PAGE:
Thursday, February 16, 2012

Master's Hammer - Vracejte Konce Na Místo : Album Review

The Czech experimental Black Metal legends, Master's Hammer made a comeback in 2009 with their album Mantras. After building up lot of anticipation, all their fans were let down by a sub-par release. Fast-forward 3 years to February 2012, and we're presented with Vracejte Konce Na Místo. The album, from the first minute shows the band's determination to restore their legacy as one of the most innovative Black Metal bands.

The best way to describe the album would be "a mix of band's past works". Hints of orchestral elements from The Jillemince Occultist can be heard, with the straight-forwardness of Ritual in some places. Slagry and Mantras were failed experiments, but everything they do on this album manages to blend flawlessly, and is executed well. The riffing, although not something that will get stuck in your head on the first listen, is immediately enjoyable. Heavy, thrashy rhythm guitars that play out with melodic lead guitars hint towards a Death/Thrash sound, rather than Black Metal, so complaints from clueless people about it not being "Black Metal enough" are expected. Guitar solos are added occasionally for good measure, avoiding a rhythm-dominated nature of the songs. Just like The Jillemince Occultist, the orchestral elements are played in an majestic way without being cheesy and add to the intricacy and complexity of the composition rather than creating an atmosphere, similar to what's heard in classical music. The folk elements are well-executed and arranged, to go in sync with the rest of the music, so it all fits well. The drums can tend to sound a little mechanical at times, but besides that annoyance, the drum patterns are laid out well and add a consistent beat throughout the songs. The vocals are similar to Master's Hammer's first 2 albums, and a fortunate change from the unbearable vocals heard in Mantras. In each song, the band shows it's compositional prowess, keeping the listener interested, and mixing elements from different forms of music seamlessly.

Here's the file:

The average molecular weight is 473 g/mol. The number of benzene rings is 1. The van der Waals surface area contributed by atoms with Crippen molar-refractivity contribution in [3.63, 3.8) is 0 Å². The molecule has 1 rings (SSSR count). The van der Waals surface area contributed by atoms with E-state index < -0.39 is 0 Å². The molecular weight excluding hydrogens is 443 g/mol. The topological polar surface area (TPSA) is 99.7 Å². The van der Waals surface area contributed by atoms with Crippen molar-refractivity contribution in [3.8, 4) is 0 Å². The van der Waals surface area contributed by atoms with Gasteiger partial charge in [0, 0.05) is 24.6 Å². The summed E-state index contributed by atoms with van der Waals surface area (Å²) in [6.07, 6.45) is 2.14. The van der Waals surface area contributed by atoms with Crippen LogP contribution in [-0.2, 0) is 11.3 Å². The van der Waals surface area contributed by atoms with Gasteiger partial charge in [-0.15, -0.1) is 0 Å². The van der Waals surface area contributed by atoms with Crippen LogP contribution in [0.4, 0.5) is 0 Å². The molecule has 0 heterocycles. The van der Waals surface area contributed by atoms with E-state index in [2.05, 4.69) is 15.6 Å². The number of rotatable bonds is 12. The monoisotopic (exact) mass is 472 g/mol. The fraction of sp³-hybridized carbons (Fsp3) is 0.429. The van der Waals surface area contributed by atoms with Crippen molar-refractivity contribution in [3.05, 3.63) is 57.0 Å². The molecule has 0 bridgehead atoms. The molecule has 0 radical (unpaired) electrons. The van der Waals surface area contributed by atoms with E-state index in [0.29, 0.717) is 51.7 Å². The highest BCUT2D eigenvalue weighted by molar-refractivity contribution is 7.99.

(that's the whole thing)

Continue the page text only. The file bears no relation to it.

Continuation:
The overall sound of the album is similar to their older works, but heavier and cleaner, yet not too polished. The production job is befitting a Master's Hammer release since it emphasizes all the aspects which make the band stand out. The emphasis is not on a dark or grim atmosphere, but a heavy, majestic, yet aggressive Thrash-derived sound, which is so unique that it can no longer be placed under Black Metal, though it takes cues from their early Old School Black Metal sound.

I wouldn't recommend this to a person looking for typical Black Metal of any kind since it sways too much into an experimental direction, but I will certainly recommend it to anyone looking for something new.

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